Top positive review
We're the princes of the universe
on 23 February 2014
The galaxy-spanning Empire is ruled primarily by the ten million Princes, young men and women enhanced by Bitek, Psitek and Mektek, and educated to rule. Psychically attached to the Imperial Mind, they can be reborn over and over.
But the Princes pretty much live in a gilded cage, and the protagonist of "A Confusion of Princes" takes awhile to discover that. Garth Nix's first sci-fi novel in fifteen years is an epic space opera, slowly following a young man through his lifetime as a Prince -- and while it's slow-moving at times, Nix's unique "teks" and society make it a delight.
The first days of Khemri's life as a Prince are less fun than he expected -- he's nearly assassinated twice, and his Master of Assassins Haddad whisks him off to join the Imperial Navy (which he doesn't want to do). And after he's connected to the Imperial Mind, Khemri begins to realize that unseen powers in the Empire have special plans for him... assuming he isn't permanently killed first.
But despite a rocky start (including a quiet feud with House Jerrazis), Khemri distinguishes himself when he dies defending a post from the alien Sad-Eyes. When he graduates, a mysterious priest offers him a special assignment as an "Adjuster."
However, the entry test for being an Adjuster involves months of living as a normal human, vulnerable to a permanent death. Khemri -- now renamed "Khem" and and without most of his tek abilities -- ends up living in the Kharalcha system, where he falls in love with a young woman named Raine. As his half-hidden destiny in the Empire approaches him, Khemri must figure out what he truly wants -- a life in the Empire, or a human life?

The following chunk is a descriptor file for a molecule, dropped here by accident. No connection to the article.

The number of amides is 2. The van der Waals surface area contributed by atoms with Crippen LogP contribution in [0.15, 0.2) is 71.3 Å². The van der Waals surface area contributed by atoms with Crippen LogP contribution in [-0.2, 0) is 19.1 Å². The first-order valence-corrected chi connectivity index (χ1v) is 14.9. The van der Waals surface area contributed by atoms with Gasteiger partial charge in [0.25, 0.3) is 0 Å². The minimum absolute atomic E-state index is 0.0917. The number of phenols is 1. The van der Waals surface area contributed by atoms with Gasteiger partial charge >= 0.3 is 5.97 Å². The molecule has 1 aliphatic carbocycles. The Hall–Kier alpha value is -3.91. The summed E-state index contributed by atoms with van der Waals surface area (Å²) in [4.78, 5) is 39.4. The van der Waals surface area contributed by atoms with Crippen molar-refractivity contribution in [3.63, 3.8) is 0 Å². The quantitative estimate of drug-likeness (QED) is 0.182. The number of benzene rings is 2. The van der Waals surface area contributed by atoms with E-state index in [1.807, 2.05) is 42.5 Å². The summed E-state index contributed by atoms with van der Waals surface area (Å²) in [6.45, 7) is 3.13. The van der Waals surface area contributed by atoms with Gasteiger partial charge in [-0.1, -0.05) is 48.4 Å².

I'm not into most kinds of space opera, usually because the futuristic stuff just rips off "Star Trek," Heinlein, Asimov and so on. But "A Confusion of Princes" takes place in a truly brilliant world -- it has a race of psychic cyborg Princes, space mantas, ninjas, insectoid soldiers and space stations that can have anything from bamboo forests to deadly lakes to mountains in a BLIZZARD.
The writing is a little unusual for Nix, since it's entirely told from Khemri's POV. But it does give the prose a wry, clever quality, and the style is elaborate and vivid ("I felt a cold, loathsome touch, almost as if something had plunged its frozen fingers into my brain and was feeling around for something it had lost"). The story moves a little slowly at times, but the exotic sci-fi elements keep it from getting boring.
But the center of everything is Khemri. We see him evolve in a surprisingly natural way from an arrogant, naive brat into a selfless young man who... well, learns about family, love and free will, and discovers that he wants to be human. It sounds sappy, but it WORKS.
And Nix rounds it out with a solid cast, ranging from the strong-willed Raine to the insectoid warrior mekbi. The best is easily Haddad, a shadowy Master of Assassins who serves as a father/uncle figure to Khemri, but who has a bittersweet undercurrent to his tutelage. If there's a problem, it's that a few of the minor characters could have used a bit more fleshing out (Tyrtho, who seems significant but... isn't).
Garth Nix leaves behind a lot of space opera cliches in "A Confusion of Princes," a slow-moving, character-propelled sci-fi tale. Definitely a must-see.